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Ensuring web accessibility for the deaf

The signing into law of Republic Act 11106 in 2018 was a milestone for the Deaf community in the country. Foremost, the law recognizes the unique needs of citizens who are deaf and hard of hearing, which is why there is a need to have the Filipino Sign Language (FSL) as the national sign language of the Philippines.

However, in ensuring inclusivity and more opportunities for the Deaf, especially in this digital age, more needs to be done.


A milestone for the Filipino deaf

The World Health Organization (WHO) estimates that by 2050, about 2.5 billion people will have some degree of hearing loss. Of the said number, over 700 million are projected to have disabling hearing loss who will require rehabilitation. 

Here in our country, the Philippine Statistics Authority (PSA) estimates that there were 1,784,690 individuals with hearing difficulty in 2020.

While there are measures that aim to prevent and ensure early intervention of hearing loss, especially among newborns, the FSL law addresses the needs of those who are already living as deaf and hard of hearing.

According to the law, the FSL is the official language to be used in communicating with the Filipino deaf, particularly in the following: the education of the deaf learners from early childhood up to the secondary level; legal interpreting for the Deaf in all public hearings, proceedings, and transactions of the courts, quasi-judicial agencies, and other tribunals; and in the civil service and in all government workplaces where the Filipino deaf are employed.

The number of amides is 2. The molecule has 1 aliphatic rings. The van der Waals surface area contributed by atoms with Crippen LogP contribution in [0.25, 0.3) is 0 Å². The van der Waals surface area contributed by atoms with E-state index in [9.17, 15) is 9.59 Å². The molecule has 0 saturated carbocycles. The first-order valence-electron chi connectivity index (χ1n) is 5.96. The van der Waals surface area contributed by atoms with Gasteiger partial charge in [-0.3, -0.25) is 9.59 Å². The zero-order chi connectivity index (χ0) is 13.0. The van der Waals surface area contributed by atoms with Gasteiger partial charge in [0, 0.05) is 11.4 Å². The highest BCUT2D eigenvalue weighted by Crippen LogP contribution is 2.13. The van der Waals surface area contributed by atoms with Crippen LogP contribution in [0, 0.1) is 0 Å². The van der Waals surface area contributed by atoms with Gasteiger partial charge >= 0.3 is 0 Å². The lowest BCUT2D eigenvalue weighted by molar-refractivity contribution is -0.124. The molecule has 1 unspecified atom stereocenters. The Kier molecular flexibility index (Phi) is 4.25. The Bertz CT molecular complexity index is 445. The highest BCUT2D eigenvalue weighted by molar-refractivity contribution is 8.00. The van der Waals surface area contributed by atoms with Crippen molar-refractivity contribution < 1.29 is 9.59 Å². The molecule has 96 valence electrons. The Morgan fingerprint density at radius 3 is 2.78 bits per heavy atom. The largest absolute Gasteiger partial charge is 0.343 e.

State hospitals and all health facilities must also ensure access of the Deaf to health services, including the free provision of FSL interpreters and other accessible materials for deaf patients, or individuals who have family members who are deaf.

To ensure access to information and freedom of expression of the Filipino deaf, the law directs the Kapisanan ng mga Brodkaster sa Pilipinas (KBP) and the Movie and Television Review and Classification Board (MTRCB) to require FSL interpreter insets in news and public affairs programs. It also aims to promote progressive use of FSL in all other broadcasts and programming.


Ensuring web accessibility

The FSL law also guarantees accessibility of the Deaf to digital platforms, as it mandates that all videos published online, including those on social media, must conform to Philippine web accessibility standards.

This is very important because videos have become a popular medium online. It has become a powerful tool to connect with online audience—and in the case of businesses, it provides a creative platform to engage and attract customers.

To make websites and social media pages more accessible for the Deaf, providing closed captions and/or transcripts for videos is a very significant action as this will greatly improve the web experience for those who are deaf and hard of hearing.

Equally crucial here is the accuracy of the caption, especially if it’s done using artificial intelligence (AI). While this is the more convenient route to providing captions, there must be human intervention—an editor who must check that the captions are accurate so that any member of the Deaf community who will access such information will understand the message correctly.

With the way technology is rapidly evolving, soon there will be more ways to ensure better web access for the deaf. We only have to keep them and other persons with disabilities in mind when we plan, develop, and operationalize new programs and applications.

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